aspects would work in practice; especially the need for any
competing plan to be certified by an independent expert.
"It would be very difficult for a third party, which works
outside of the company without having all the necessary
information, to be able to draw up a plan that is really
feasible," she said. This is despite the decree permitting
creditors to request supporting information from the
Beyond concordato preventive changes, the decree
also introduces cramdown proceedings.
This will see Italy join the likes of Spain and Germany in introducing local versions
of UK schemes of arrangement; a restructuring process so
popular that debtors relocate to bring themselves within
English courts’ jurisdiction.
Italy’s cramdown proposal is, essentially,
identical to the UK scheme of arrangement. There are two
notable differences: the process can only be used for
restructures, and it relates only to financial debt.
Given the similarities and relative costs, sources believe
Italian debtors would opt for a local – rather than UK
– scheme of arrangement. Momentum behind local schemes
could help improve the culture and perception of restructurings
While in jurisdictions like the UK and US financial
restructurings are the ordinary course of business, in Italy
the process is synonymous with failure or mismanagement. These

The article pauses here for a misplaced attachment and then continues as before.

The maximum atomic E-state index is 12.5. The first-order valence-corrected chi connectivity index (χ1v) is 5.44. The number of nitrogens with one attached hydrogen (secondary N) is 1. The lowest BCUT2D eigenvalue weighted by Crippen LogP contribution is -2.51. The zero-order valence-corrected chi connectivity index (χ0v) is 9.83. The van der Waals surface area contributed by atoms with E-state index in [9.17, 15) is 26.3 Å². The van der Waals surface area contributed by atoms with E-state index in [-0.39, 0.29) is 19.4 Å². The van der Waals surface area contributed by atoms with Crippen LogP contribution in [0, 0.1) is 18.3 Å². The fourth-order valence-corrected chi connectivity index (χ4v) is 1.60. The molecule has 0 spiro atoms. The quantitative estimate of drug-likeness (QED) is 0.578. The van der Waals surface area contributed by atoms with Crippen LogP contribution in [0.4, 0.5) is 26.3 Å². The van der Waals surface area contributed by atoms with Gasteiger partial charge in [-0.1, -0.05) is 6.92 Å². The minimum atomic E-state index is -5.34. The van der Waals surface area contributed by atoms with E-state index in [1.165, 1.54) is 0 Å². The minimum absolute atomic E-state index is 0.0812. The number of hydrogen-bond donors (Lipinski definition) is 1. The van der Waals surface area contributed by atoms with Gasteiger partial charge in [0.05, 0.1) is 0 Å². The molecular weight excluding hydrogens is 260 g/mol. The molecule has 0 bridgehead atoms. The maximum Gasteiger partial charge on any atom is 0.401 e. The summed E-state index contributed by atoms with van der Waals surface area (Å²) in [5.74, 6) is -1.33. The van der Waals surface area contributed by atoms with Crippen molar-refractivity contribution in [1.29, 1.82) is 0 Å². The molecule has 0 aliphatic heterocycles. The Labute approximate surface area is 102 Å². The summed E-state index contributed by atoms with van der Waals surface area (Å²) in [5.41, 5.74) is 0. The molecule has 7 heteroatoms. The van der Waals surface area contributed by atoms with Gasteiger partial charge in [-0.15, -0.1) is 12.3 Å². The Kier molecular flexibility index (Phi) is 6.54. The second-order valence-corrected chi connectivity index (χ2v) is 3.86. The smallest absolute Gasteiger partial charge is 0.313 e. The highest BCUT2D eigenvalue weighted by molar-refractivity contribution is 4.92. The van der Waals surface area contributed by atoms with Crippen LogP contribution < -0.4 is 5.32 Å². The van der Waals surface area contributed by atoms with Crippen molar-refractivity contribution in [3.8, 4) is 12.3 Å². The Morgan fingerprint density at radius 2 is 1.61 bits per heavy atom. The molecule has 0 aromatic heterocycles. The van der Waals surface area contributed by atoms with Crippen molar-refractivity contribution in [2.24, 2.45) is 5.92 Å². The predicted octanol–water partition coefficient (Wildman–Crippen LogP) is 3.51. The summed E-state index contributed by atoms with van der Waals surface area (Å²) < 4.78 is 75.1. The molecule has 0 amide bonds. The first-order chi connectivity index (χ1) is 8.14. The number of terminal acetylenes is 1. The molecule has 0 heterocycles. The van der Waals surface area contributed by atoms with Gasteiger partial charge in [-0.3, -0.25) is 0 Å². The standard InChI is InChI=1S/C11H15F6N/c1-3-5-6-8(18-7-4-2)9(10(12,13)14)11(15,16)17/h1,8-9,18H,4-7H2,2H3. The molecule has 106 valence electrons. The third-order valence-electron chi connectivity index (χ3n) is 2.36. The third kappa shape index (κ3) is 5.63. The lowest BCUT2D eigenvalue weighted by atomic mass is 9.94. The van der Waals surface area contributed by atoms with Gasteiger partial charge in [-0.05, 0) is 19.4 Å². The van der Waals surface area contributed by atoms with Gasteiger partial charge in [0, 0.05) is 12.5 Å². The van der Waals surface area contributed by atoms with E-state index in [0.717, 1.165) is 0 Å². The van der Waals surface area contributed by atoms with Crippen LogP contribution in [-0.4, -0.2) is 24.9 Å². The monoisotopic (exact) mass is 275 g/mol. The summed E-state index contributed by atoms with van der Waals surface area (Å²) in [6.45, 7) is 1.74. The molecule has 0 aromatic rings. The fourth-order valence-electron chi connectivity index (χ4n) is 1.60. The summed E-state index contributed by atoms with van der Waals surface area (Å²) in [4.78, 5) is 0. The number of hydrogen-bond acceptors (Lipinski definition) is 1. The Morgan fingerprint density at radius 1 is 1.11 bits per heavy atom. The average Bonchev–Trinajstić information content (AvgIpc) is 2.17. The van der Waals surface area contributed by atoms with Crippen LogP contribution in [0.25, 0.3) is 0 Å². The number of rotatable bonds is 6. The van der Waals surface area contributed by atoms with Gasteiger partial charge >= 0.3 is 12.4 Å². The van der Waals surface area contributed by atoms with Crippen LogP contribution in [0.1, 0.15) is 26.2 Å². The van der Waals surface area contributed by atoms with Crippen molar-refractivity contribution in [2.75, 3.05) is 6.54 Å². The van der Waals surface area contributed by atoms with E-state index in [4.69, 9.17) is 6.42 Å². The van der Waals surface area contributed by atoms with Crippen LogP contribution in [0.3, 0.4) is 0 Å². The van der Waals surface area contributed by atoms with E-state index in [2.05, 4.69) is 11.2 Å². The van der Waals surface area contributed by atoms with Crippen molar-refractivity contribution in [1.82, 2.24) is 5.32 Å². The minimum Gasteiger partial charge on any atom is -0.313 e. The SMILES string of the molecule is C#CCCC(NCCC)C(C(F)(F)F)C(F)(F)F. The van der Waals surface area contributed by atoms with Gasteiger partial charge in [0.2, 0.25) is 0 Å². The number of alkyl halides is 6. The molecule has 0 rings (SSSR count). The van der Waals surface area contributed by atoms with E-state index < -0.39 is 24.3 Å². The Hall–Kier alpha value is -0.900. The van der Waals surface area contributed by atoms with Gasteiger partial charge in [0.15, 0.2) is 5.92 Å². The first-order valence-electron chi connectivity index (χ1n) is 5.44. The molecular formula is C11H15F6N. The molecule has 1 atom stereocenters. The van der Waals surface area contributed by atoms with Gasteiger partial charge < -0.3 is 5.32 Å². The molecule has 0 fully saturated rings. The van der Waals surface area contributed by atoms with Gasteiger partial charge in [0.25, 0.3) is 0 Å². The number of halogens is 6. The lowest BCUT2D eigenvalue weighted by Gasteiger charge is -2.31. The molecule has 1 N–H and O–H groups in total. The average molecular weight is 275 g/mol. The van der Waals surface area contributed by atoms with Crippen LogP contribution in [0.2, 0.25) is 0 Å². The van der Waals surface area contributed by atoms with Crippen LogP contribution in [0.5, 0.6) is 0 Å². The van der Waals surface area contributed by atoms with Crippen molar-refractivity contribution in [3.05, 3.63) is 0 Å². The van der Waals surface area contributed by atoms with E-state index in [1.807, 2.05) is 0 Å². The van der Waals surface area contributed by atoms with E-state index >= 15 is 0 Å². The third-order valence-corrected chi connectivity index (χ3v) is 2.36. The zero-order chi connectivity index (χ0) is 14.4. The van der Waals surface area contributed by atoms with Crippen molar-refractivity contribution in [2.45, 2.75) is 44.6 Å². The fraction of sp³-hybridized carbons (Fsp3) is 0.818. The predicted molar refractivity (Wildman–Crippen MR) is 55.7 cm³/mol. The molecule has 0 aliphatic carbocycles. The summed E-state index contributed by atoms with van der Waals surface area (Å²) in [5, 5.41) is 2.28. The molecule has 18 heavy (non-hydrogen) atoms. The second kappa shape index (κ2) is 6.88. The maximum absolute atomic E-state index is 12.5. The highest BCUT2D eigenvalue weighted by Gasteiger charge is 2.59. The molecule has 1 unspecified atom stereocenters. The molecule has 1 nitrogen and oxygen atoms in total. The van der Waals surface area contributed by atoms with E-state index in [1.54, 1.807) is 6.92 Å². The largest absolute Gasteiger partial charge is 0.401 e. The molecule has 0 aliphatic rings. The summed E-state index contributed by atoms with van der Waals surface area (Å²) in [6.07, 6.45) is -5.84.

negative connotations are not always fair, and collaborative
processes that improve going-concerns could help remove this
Other concordato preventive changes
On top of creditor restructuring plans, the decree makes a
number of other improvements to concordato preventive
which could greatly enhance foreign lenders’
Today, debtor restructuring plans can be based on a binding
stalking horse offer, similar to a UK pre-pack. But there are
no checks on whether that valuation is accurate.
It’s a flaw many judges have been attune to.
This reform rebalances
power a little, it empowers creditors to react to an
unacceptable plan by the debtor by filing their own
"Under the old law, many courts – including the
Milan court – have requested the debtor to carry out a
competitive procedure, even if they had a binding offer from a
third party to purchase the assets," said Battaglia. The decree
imbeds this practice into law, by requiring any valuation based
on a third-party offer to be validated via a competitive
A related change permits a stalking horse bidder to be
partially indemnified for its costs if it doesn’t
win the auction. Bonsignore said this may seem like a small
point, but in the dynamic of these proceedings it is very
"I have seen US investors willing to make an offer, but when
they realise that, unlike in the US, if they lose they receive
no compensation, they become more reluctant to make the offer,"
he said. "So unless there are exceptional circumstances, people
will not come forward to make an initial bid."
The decree also shortens and simplifies attachment
procedures, and facilitates super senior interim financing
during restructuring proceedings.
The government’s overall goal is to encourage
debtors to propose fair plans, protect creditors and
incentivise lending to distressed but viable companies.
Regardless of how each amendment works at a technical level,
the most significant change could be more holistic.
"The hope is that it will force people to open up and
approach this as they do in other jurisdictions; to sit down
with creditors, negotiate a plan whereby there is no need for a
competing plan as the major creditors have agreed and will vote
in favour, and to resolve things reasonably quickly," said